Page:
fbpx
SPX_495x400

Your Monday Dirty Dozen [CHART PACK]

The idea that you can’t beat the markets is a frightening prospect. That is why my guiding trading philosophy is playing great defense. If you make a good trade, don’t think it is because you have some uncanny foresight. Always maintain your sense of confidence, but keep it in check. ~ PTJ

***Housekeeping note: We’re keeping enrollment for our Collective open for a few more days. If you’re interested in joining our trading/investing group just click this link and sign up. If you have any questions don’t hesitate to shoot me an email.***

Good morning!

In this week’s Dirty Dozen [CHART PACK] we look at some of the historic record-breaking moves going on in markets, check out the worst single day of carnage in the energy sector’s history, look at some increasing signs we’re nearing a tradeable bottom, and finish with some indicators showing the cycle may be turning for the worst. Let’s dive in…

***click charts to enlarge***

  1. It seems nearly every trading day now we’re seeing a new “record” being made. Well, here’s another one for the books via Bloomberg “Total U.S. Trading volume, on a 10-day moving average basis, is now higher than during the meltdown in 2008. Volume is another whopper today, over 17 billion shares. Emotional moves are tied to large volumes — what does it say about investor psychology when the big volume days are sustained over the course of two weeks?”

 

  1. If you’re still sitting long some names or are thinking about buying some soon, you might want to do a thorough QC of the balance sheet as US stocks with weak balance sheets are vastly underperforming those with strong foundations.

 

  1. We just saw a FIVE SIGMA EVENT in the credit market. This is the most violent dislocation to high-yield since the collapse of Lehman. Be careful out there…

 

  1. The energy sector saw its worst single-day loss on record on Monday following the news that Russia and the Sauds are going to engage in an all-out price war. SentimenTrader notes that following similar one day declines to new 52-week lows, energy stocks were higher one month later every time with an instance in 2008 being the only exception.

 

  1. The economic impact of the virus is just beginning to wind its way through the global economy and we should expect things to get worse before they get better. And that’s scary, considering Global Manufacturing PMI and Service’s New Orders are at their lowest levels since the GFC (charts via HSBC).

 

  1. There are now more countries with contractionary PMIs (sub 50) than there are ones showing growth (chart via HSBC).

 

  1. Scoping in and looking at things from a more short-term perspective, we are finally putting in the requisite foundations for a tradeable (multi-week) bottom. All the length of the put/call ratios that were so extended just a few weeks ago has now been taken out. Complacency has been replaced by fear.

 

  1. And oversold conditions have been hit across the board with the percentage of stocks trading above their 20d, 50d, and 200d moving averages now firmly in bottoming territory. I’m not convinced we’ve seen the full capitulation dump yet but that may come soon.

 

  1. @MacroCharts shared this chart showing the clusters of S&P down Fridays followed by -3%+ Mondays. As he points out “Since 87’, Monday crashes marked the closing bottom 6/11 times (five later retested). The remaining 5/11 were near final bottom — but needed residual declines to exhaust selling. Getting close-time to be on MAXIMUM alert.”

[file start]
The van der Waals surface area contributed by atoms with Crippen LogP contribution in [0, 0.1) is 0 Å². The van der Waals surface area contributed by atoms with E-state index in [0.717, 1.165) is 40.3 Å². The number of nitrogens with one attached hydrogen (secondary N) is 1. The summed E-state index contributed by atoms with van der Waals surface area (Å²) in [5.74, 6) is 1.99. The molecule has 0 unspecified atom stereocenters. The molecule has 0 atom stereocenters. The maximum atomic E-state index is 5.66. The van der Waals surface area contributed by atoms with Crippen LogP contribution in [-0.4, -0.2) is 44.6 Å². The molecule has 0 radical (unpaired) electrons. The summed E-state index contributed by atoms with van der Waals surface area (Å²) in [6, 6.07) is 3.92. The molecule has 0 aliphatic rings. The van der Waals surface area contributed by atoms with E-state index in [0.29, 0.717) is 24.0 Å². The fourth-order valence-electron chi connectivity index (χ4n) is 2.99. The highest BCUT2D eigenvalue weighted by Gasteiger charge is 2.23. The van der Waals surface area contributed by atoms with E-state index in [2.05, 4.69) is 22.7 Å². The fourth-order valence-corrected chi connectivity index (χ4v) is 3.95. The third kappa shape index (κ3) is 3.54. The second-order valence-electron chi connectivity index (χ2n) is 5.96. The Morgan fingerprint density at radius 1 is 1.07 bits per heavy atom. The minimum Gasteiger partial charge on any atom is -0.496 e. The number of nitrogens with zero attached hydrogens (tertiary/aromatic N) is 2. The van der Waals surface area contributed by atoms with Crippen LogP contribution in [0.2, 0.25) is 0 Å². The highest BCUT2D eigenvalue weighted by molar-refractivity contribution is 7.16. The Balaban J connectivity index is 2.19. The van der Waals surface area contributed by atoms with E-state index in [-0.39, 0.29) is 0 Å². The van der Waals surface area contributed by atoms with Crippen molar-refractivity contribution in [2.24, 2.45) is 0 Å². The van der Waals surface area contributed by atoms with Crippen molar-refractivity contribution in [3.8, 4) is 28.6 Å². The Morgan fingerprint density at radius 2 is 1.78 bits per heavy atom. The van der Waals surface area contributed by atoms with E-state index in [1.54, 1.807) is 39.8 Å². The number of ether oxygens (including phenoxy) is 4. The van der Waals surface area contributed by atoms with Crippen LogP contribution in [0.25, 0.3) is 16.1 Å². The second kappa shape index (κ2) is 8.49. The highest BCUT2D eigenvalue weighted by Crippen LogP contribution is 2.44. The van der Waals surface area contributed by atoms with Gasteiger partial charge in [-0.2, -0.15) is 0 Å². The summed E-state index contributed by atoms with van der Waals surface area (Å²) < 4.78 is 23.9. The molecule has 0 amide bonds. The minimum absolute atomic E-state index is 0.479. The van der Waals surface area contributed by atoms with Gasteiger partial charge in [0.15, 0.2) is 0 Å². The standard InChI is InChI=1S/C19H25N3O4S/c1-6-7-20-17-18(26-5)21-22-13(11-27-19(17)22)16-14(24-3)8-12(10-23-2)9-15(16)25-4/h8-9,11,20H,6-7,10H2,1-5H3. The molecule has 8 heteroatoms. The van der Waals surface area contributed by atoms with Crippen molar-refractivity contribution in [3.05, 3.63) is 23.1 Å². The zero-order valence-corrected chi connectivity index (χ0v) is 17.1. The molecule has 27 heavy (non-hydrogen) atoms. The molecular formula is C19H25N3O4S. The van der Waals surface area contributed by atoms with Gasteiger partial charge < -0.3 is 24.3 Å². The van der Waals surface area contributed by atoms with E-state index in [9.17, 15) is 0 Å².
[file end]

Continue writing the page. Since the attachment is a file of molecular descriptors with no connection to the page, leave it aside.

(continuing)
1. Considering the high leverage being carried in our economy along with declining profit margins here in the US, I believe the risks that we tip into a recession and extended bear market later this year has gone up dramatically.

 

  1. Morgan Stanley’s US Cycle Indicator remains in a downturn phase. This indicator should weaken as more countries follow in Italy’s footsteps and enact stringent lockdown measures.

 

  1. Financial conditions are also tightening considerably according to MS’s Financial Conditions Index. Tops are processes, not events. The average market top takes 10-months to form, so I’m not calling for the start of an extended bear market. I just want to keep hammering home the point that the cone of plausible outcomes has widened dramatically in recent weeks and that means we should expect continued volatility. This is an environment for playing defense, not offense.

Click here to join our Collective

Stay safe out there and keep your head on a swivel!

Macro-Ops.com is published by Foundation Capital Research. All content on our website, emails, social media posts, comments on other websites or other material generated by Macro Ops is intended for general information purposes only. None of our content should be considered to be an invitation to buy or sell securities. No content from Macro Ops should be considered individual investment advice. Macro Ops cannot guarantee accuracy of information on the site. Contributors to Macro Ops may have trading or investing positions in the securities mentioned. You should assume that we are likely to take trading positions in the stocks, options, futures or other securities we write about. Macro Ops does not have an obligation to inform readers of a change of opinion on securities mentioned or on a change in our trading positions on securities mentioned. Macro Ops assumes no liability for losses incurred from readers trading securities that are mentioned in any of our content. Copyright © 2016 Foundation Alpha LLC. All rights reserved. - powered by Enfold WordPress Theme